By Sheila Nykwist
A broken promise, stalled negotiations and lack of concern have left some continuing education students baffled by the decisions of Ryerson administration.
Julia Tom, a part-time student, has many unanswered questions for those who shut down Ryerson’s evening childcare service just halfway through the year.
“It seems like nobody knows what’s going on,” said Tom, whose frustration began following the winter break when her son’s placement in Ryerson’s evening childcare was left up in the air.
“No one had called to confirm space for him,” said Tom who was forced to call a number of staff before finally discovering the service had been cancelled.
Frank Cappadocia, general manager of the Continuing Education Students’ Association of Ryerson (CESAR), said in an e-mail that CESAR is, “working with the administration to find a solution and will continue to consider our options related to the issue.”
Meanwhile, the approximately 40 users who were promised the service up to April are left searching for a replacement.
Tom has posted notices at Ryerson in search of a babysitter, but has had no luck so far. In the meantime, she is relying on family and friends to watch four-year-old Kenneth while she attends evening classes three times a week.
Ryerson’s evening childcare program was the deciding factor for Tom when considering universities last fall.
“The only reason I came here is not for the quality of education but because of the convenience,” admits Tom. “It was great to have right on campus what I needed.”
“The reaction has been varied, but yes, there have been varied, but yes, there have been a lot of upset parents,” Cappadocia said.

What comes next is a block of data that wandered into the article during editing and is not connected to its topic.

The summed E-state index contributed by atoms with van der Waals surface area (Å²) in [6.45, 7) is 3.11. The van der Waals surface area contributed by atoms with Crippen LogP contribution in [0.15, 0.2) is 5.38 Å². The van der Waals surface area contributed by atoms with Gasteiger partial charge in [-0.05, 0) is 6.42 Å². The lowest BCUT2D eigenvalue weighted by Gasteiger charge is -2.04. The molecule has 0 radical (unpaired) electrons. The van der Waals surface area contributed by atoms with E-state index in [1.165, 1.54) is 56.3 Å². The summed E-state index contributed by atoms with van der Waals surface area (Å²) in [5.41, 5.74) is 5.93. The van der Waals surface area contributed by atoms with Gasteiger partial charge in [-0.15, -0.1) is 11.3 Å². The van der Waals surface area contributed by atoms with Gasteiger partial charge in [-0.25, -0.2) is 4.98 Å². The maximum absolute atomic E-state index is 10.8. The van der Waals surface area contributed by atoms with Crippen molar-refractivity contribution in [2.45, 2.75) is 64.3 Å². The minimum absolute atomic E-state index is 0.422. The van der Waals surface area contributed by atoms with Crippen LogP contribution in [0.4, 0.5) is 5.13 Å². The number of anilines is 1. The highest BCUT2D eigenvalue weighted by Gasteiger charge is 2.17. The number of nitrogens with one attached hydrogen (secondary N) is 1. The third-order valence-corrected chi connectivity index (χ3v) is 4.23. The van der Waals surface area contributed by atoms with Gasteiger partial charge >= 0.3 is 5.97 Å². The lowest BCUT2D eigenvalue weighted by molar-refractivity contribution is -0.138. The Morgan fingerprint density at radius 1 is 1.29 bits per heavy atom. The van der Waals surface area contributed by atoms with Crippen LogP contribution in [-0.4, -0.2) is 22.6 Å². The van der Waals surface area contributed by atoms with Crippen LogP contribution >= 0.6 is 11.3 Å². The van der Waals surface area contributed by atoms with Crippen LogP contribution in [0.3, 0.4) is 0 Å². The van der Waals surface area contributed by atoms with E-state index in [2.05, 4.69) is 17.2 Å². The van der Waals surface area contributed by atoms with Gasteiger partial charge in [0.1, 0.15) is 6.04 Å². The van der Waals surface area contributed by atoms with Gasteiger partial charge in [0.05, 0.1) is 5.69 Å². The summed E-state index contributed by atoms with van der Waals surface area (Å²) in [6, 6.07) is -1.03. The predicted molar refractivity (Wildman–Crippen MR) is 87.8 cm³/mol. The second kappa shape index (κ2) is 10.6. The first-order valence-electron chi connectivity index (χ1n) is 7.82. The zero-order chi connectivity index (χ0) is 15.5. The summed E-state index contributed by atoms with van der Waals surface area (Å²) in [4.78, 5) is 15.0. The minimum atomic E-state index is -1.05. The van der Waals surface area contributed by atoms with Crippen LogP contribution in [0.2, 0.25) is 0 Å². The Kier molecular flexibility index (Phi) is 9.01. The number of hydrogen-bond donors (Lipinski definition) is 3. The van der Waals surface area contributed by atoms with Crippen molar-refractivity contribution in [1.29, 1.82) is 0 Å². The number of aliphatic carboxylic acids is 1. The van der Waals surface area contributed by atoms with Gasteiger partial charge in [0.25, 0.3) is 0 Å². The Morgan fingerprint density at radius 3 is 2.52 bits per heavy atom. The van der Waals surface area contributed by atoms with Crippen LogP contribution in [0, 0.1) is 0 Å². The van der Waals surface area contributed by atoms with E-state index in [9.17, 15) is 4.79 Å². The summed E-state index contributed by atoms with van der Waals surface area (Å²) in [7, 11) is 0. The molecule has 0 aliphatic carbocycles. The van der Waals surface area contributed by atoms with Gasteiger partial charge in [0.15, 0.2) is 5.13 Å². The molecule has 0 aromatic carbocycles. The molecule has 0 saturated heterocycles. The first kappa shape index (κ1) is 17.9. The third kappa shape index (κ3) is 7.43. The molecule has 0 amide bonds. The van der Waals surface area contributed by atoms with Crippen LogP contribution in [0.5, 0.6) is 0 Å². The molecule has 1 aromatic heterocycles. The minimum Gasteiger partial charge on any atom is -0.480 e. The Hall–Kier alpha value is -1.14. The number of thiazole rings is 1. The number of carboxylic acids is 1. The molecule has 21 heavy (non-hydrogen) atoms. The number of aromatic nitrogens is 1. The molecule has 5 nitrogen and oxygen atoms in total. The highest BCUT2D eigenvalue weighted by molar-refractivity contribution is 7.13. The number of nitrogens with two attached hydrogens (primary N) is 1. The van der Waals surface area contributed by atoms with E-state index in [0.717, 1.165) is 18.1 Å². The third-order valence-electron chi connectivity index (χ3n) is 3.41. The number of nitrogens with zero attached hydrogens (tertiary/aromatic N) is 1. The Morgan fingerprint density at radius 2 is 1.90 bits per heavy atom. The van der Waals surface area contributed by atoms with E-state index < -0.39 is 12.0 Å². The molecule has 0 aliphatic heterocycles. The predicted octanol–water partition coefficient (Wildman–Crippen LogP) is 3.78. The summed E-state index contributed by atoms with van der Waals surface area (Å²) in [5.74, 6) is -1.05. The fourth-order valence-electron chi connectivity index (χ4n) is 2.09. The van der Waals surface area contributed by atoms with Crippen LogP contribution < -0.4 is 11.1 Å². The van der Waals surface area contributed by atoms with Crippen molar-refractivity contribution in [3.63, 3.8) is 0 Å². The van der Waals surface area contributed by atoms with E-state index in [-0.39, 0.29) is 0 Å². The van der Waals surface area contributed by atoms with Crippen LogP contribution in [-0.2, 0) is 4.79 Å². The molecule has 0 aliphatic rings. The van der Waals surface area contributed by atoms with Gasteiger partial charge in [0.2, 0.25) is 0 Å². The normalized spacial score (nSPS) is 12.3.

Bruce Radburn is one parent dependent on evening childcare who was forced to pull out of his classes this semester. Only two credits away from getting his certificate, Radburn’s hopes of graduating this summer have now been dashed.
“I can’t understand why Ryerson would end such a depended upon service. It doesn’t make sense,” Radburn said. “Ryerson will only lose more students. Where’s the sense in this?”
Capadocia admits that closure of the service has deterred potential students from coming to Ryerson.
“Since Ryerson has the largest continuing education population in Canada, I believe that we should be a leader in continuing education. The loss of this service to the CE population is truly regrettable,” said Vaughn Berkeley, v.p. of finance at CESAR.
Tom believes lack of advertising could have lent to the program’s downfall.
“If I’d known they had the service, I would have come sooner,” said Tom, who waited two years to register at Ryerson because she didn’t know the service was available.
Now, all that remains of evening child-care at Ryerson are bright-yellow flyers advertising a “licensed, accessible and affordable program.”
“They still have flyers offering the service!” exclaimed Tom. “If they’re not offering the service then they should take them down.”
CESAR has not given up the fight however, and is looking for ways to better manage and promote the program, if the power to do so should fall into its hands.
“It is our hope that the service can be reinstated, but that may depend on the outcome of the future discussions with the administration,” Berkeley said.